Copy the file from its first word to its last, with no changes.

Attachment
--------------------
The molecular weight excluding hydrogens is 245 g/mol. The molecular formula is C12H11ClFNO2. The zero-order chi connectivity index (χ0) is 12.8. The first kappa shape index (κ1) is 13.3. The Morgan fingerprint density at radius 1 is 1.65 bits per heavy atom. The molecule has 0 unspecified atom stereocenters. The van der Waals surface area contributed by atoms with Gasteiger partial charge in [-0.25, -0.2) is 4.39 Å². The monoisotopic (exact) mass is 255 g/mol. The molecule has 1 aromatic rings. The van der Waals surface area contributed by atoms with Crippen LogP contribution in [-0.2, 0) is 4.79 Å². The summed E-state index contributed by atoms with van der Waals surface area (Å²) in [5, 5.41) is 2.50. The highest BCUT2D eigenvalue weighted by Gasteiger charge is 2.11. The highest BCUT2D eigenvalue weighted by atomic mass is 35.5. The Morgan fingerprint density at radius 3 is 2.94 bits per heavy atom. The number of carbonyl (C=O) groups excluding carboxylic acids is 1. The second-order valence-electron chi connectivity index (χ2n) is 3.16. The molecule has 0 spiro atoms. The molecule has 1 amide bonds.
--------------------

The molecular weight excluding hydrogens is 245 g/mol. The molecular formula is C12H11ClFNO2. The zero-order chi connectivity index (χ0) is 12.8. The first kappa shape index (κ1) is 13.3. The Morgan fingerprint density at radius 1 is 1.65 bits per heavy atom. The molecule has 0 unspecified atom stereocenters. The van der Waals surface area contributed by atoms with Gasteiger partial charge in [-0.25, -0.2) is 4.39 Å². The monoisotopic (exact) mass is 255 g/mol. The molecule has 1 aromatic rings. The van der Waals surface area contributed by atoms with Crippen LogP contribution in [-0.2, 0) is 4.79 Å². The summed E-state index contributed by atoms with van der Waals surface area (Å²) in [5, 5.41) is 2.50. The highest BCUT2D eigenvalue weighted by Gasteiger charge is 2.11. The highest BCUT2D eigenvalue weighted by atomic mass is 35.5. The Morgan fingerprint density at radius 3 is 2.94 bits per heavy atom. The number of carbonyl (C=O) groups excluding carboxylic acids is 1. The second-order valence-electron chi connectivity index (χ2n) is 3.16. The molecule has 0 spiro atoms. The molecule has 1 amide bonds.